Arduino Tachometer

Project Info
Author: Chris
Difficulty: Medium
Time Invested: 3 Hours

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           A tachometer is a useful tool for counting the RPM (rotations per minute) of a wheel or basically anything that spins. The easiest way to build a tachometer is using a transmitter and receiver. When the link between them is broken, you know that something is spinning and can execute some code that calculates the current RPM of whatever is spinning to break the transmitter/receiver link.
           In this article we will explore how to use an IR transmitter and receiver break-beam pair similar to the PIC Tachometer project I built a few months ago, but because of popular demand, the Arduino system will be used for all the processing and break-beam interruption counting. The end result will be a 16x2 LCD displaying the RPM of some computer fans.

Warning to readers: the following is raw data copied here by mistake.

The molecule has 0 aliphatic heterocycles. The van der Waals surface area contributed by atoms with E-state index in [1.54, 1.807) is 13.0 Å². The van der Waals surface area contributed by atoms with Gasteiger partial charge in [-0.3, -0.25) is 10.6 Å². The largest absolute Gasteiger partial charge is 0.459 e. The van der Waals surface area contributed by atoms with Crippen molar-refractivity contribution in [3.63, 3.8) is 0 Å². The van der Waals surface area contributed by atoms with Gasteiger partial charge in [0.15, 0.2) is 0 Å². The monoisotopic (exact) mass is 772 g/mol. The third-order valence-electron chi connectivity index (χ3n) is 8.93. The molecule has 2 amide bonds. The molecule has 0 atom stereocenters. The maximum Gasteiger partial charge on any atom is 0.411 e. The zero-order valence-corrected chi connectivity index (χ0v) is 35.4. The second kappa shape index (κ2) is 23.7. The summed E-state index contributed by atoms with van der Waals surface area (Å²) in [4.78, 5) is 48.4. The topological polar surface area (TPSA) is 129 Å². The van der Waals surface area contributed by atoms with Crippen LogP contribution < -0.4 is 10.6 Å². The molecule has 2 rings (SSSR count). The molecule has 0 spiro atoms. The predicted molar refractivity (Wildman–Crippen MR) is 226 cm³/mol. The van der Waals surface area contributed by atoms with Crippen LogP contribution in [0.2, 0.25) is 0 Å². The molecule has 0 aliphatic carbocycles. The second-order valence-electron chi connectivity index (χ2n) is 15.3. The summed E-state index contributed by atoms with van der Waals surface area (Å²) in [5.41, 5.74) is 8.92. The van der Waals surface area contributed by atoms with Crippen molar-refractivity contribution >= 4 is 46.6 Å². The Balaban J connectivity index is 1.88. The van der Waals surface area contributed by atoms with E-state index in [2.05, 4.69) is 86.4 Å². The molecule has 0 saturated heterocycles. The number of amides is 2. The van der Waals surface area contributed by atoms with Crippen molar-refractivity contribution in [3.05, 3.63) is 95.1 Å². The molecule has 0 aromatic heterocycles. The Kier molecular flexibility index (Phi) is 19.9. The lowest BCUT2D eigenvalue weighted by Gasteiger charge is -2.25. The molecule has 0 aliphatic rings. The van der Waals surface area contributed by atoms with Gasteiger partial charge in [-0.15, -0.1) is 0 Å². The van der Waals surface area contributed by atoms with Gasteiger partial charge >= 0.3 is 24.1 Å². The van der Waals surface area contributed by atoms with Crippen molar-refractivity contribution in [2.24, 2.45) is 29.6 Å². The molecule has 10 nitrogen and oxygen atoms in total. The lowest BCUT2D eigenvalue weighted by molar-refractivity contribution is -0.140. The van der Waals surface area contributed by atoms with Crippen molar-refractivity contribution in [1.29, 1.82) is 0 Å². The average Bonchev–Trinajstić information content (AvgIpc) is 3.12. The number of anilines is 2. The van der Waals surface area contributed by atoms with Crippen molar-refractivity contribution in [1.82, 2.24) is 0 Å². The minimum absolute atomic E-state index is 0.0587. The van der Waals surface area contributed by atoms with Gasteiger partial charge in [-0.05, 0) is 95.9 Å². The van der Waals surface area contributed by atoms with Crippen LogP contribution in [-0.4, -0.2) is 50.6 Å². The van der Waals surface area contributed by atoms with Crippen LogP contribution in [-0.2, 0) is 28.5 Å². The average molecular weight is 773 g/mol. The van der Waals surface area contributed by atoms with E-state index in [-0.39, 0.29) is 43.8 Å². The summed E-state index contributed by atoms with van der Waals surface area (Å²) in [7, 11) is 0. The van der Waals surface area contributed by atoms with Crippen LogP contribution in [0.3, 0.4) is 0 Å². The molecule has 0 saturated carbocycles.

Arduino Tachometer - Demonstration

Arduino Tachometer - Project Setup

Purpose & Overview Of This Project
           The purpose of this project is to build a single input, single output system. The input will come in the form of a signal state change from high (+5v) to low (+0v) which will occur when the IR break-beam is interrupted and the Arduino will then increment an internal counter. As time goes on, additional processing and calculation will occur as interrupts are trigger and the LCD will output the calculated RPM.
           To create the IR break-beam, we will used an IR LED with a low value resistor so that it shines very bright. The receiver will be a phototransistor which biases 'on' whenever the IR LED's light is detected. A computer fan will be placed between the IR link and turned on so as to continuously generate an interrupt through some additional transistor logic circuitry. For output, the Arduino LCD interface that we saw last week will be used so that we can output the final RPM value to the LCD.